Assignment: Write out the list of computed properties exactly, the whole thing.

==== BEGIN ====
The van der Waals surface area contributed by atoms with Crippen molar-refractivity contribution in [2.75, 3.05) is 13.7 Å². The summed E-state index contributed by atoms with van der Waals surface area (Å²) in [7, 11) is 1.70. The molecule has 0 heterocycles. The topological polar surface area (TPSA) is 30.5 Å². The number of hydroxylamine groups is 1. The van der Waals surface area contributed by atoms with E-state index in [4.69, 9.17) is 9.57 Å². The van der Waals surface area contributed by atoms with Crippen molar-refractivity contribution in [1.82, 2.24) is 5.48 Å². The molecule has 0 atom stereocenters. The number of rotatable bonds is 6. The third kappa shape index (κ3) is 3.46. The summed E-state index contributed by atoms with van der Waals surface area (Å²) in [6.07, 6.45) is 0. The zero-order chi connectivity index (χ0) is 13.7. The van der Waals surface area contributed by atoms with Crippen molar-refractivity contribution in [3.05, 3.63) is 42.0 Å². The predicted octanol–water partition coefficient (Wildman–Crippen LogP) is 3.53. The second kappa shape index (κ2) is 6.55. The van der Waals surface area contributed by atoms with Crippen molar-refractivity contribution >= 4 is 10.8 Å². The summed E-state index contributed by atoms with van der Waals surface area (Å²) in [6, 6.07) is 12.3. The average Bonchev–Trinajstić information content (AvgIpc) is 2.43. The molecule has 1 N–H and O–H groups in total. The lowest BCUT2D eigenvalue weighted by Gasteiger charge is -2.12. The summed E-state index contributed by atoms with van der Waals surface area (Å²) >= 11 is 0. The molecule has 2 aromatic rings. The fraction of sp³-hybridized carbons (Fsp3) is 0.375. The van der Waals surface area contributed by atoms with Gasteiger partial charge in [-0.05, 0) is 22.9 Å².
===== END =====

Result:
The van der Waals surface area contributed by atoms with Crippen molar-refractivity contribution in [2.75, 3.05) is 13.7 Å². The summed E-state index contributed by atoms with van der Waals surface area (Å²) in [7, 11) is 1.70. The molecule has 0 heterocycles. The topological polar surface area (TPSA) is 30.5 Å². The number of hydroxylamine groups is 1. The van der Waals surface area contributed by atoms with E-state index in [4.69, 9.17) is 9.57 Å². The van der Waals surface area contributed by atoms with Crippen molar-refractivity contribution in [1.82, 2.24) is 5.48 Å². The molecule has 0 atom stereocenters. The number of rotatable bonds is 6. The third kappa shape index (κ3) is 3.46. The summed E-state index contributed by atoms with van der Waals surface area (Å²) in [6.07, 6.45) is 0. The zero-order chi connectivity index (χ0) is 13.7. The van der Waals surface area contributed by atoms with Crippen molar-refractivity contribution in [3.05, 3.63) is 42.0 Å². The predicted octanol–water partition coefficient (Wildman–Crippen LogP) is 3.53. The second kappa shape index (κ2) is 6.55. The van der Waals surface area contributed by atoms with Crippen molar-refractivity contribution >= 4 is 10.8 Å². The summed E-state index contributed by atoms with van der Waals surface area (Å²) in [6, 6.07) is 12.3. The average Bonchev–Trinajstić information content (AvgIpc) is 2.43. The molecule has 1 N–H and O–H groups in total. The lowest BCUT2D eigenvalue weighted by Gasteiger charge is -2.12. The summed E-state index contributed by atoms with van der Waals surface area (Å²) >= 11 is 0. The molecule has 2 aromatic rings. The fraction of sp³-hybridized carbons (Fsp3) is 0.375. The van der Waals surface area contributed by atoms with Gasteiger partial charge in [-0.05, 0) is 22.9 Å².